Many years ago, an American friend of mine in Germany handed me a book and told me I had to read it. I promptly ignored him but carried around the book wherever I lived convinced I would one day make good on my promise.
I'm in this minimalist mode right now. I'm going to read all the books I possess either for the first time or one last time and then cast them unto the world via Goodwill. It was finally time to read The Sheltering Sky.
I understand why my friend wanted me to read this masterpiece by Paul Bowles; I am one of those spirits who explore the world looking for an escape from the cold, a place to be warm, like the one of the three protagonists in this novel, Port. I too have searched and been tortured by the very people who told me they loved me.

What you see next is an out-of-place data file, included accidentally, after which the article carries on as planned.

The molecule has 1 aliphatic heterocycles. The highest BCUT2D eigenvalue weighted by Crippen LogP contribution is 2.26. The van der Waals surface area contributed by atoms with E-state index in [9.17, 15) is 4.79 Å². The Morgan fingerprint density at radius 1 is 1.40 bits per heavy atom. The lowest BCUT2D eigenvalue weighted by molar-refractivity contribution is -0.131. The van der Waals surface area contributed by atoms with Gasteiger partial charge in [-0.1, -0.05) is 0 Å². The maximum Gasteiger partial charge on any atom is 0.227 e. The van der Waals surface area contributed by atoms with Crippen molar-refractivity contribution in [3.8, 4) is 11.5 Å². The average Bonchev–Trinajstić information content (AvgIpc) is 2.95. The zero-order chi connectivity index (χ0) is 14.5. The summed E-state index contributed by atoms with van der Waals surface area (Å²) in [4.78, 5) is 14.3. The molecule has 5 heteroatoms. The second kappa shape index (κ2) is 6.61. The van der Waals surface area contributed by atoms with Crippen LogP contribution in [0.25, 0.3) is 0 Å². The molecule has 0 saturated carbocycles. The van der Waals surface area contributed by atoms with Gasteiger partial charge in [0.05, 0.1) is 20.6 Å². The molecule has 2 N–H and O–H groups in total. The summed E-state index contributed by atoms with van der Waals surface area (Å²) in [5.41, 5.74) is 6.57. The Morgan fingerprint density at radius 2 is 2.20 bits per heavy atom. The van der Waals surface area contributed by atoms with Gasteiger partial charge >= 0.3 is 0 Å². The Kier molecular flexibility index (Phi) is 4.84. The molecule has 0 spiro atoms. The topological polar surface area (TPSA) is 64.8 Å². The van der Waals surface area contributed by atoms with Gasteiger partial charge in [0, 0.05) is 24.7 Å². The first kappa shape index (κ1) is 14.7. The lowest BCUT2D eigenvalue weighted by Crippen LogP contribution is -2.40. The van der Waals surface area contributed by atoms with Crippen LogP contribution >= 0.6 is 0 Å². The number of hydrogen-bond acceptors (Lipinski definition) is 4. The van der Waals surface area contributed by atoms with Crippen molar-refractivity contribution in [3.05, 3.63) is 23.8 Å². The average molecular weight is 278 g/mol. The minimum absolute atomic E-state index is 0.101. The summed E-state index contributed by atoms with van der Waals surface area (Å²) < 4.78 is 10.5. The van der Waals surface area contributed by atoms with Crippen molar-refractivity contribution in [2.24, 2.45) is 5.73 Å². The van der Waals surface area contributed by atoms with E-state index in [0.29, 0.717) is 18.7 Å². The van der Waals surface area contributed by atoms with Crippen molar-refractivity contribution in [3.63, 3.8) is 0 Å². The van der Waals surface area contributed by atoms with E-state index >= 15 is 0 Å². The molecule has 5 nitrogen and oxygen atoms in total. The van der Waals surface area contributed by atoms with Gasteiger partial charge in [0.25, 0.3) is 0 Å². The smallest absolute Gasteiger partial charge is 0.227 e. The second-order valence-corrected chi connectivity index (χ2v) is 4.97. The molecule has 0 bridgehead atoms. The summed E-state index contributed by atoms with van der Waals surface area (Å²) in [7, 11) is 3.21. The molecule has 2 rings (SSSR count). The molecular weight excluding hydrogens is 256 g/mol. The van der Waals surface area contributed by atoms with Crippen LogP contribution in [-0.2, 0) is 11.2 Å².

This friend of mine also used to always say,"the right book at the right time." Prophetic. How could he have known I would be newly wounded and alone when I finally came to it? An omniscient narrator tells the story of three friends, two of whom are married, who travel into Africa for new experiences. Their American sensibilities become haunting ghosts, and their own selves develop into lupus. They tumble into tragedy and madness to a point that the story almost resembles Lovecraftian tales of horror.
If you read it, read it in winter when the nights are long, and the cold is oppressive. Read it when the darkness seems interminable, and friends seems sparse.